Before leaving for Orkney I had copied and enlarged the faces of individuals from the original photograph, having become aware that the impression left by these smiles was never far from my awareness. The building itself seemed to have become a vague though persistent presence on my mental horizon; to identify and enter the room felt like an arrival and an end. I recall standing there in silence, in the silence, trying to understand that this cold, damp room had once been dry, warm and full of the sounds of communication. And also trying to grasp quite what it was that had drawn me to this place.
It was some time before I felt ready to place the portraits on the wall.
And so it was, that guided by the original photograph and by the light of my head-torch, the portraits were pasted into place on the decomposing plasterwork, close by where the individuals in the photograph would have worked over 70 years ago.
Having placed the nightlight candles in a row (close to where the operators feet must have rested), I lit the ﬁrst one and remember how the ﬂame took hold of the wick, hesitated, ﬂared, quietly crackled and hesitated again before steadying. The way in which the act of lighting of that ﬁrst candle ﬁlled the stillness and broke the silence of the room with sound was as memorable as it was unexpected.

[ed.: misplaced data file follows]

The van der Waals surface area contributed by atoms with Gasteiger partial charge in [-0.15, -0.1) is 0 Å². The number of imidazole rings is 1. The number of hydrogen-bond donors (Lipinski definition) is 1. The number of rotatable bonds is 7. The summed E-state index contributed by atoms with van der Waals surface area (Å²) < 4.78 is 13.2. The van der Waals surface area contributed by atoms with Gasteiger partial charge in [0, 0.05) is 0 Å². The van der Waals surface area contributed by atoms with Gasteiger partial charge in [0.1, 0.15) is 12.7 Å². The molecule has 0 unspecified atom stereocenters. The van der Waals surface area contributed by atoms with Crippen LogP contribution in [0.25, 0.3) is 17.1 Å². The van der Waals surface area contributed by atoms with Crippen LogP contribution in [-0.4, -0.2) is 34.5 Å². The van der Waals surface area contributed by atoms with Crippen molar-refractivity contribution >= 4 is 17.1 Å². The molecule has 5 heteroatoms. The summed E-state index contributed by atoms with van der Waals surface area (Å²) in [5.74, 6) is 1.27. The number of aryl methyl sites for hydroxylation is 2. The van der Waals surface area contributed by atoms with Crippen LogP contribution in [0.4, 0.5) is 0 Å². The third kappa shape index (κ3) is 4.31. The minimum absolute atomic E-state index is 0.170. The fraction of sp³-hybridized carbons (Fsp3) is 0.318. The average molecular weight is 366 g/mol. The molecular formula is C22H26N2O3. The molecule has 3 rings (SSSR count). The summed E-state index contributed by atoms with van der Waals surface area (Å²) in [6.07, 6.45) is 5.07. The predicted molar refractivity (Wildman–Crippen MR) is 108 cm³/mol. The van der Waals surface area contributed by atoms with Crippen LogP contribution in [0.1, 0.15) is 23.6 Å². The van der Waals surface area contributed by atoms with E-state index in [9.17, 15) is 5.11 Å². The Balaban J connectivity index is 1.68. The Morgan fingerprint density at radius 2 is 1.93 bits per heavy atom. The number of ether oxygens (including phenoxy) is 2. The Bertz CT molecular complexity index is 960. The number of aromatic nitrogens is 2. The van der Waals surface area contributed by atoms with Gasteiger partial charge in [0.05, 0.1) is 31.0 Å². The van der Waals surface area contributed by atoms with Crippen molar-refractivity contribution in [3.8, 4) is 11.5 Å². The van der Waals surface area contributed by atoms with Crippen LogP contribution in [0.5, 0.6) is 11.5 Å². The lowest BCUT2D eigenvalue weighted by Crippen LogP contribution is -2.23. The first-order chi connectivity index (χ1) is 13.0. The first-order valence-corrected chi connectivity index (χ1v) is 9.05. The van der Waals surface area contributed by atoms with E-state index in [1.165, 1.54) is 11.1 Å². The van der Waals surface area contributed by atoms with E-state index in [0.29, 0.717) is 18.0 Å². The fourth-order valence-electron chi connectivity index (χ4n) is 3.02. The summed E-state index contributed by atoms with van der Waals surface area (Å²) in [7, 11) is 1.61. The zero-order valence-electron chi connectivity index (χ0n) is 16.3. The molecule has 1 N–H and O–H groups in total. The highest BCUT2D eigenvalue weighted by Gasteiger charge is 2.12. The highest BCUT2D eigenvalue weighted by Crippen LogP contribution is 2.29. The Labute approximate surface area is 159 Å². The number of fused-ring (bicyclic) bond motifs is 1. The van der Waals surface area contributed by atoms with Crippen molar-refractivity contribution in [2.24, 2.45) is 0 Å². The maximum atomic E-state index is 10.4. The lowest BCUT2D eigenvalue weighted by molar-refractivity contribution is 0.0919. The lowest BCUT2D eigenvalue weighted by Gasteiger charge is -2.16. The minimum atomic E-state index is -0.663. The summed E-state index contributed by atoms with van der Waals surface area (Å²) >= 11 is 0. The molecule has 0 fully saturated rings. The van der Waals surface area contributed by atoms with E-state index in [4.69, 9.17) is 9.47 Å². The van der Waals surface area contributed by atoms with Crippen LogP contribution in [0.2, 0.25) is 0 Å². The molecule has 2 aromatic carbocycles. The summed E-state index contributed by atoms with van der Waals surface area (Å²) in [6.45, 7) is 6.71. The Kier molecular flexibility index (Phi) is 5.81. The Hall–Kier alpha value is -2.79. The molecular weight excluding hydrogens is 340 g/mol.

There was of course the moment where I had to make a conscious decision to leave the the room, to walk away from what had been the consummation of a long journey and leave the faces bathed in a warm, soft, silent light for a few hours before, one by one, the candle ﬂames would dim, falter, smoulder and die.
What would the women in the photographs have made of this act of memorial?
Back in the corridor I turned to have one last look before leaving and noticed dimly reﬂected candlelight that barely visible to the naked eye. The photograph above was taken using a tripod and long exposure; and although the resulting image is very much brighter than what could actually be seen, it perhaps gives a sense of the way in which the scene impressed itself upon the memory.
The ﬁrst-ﬂoor landing. Leaving.
Descending Wee Fea.
Hidden in the woodlands are paths, gateposts and the remains of an accommodation block.
So, there it was. A pilgrimage of sorts and a small ritual performed. I kept looking back. Up there, in the dark interior, those candles would continue to burn for a few hours before, one by one, they withdrew their light.
Ian Collins May 2018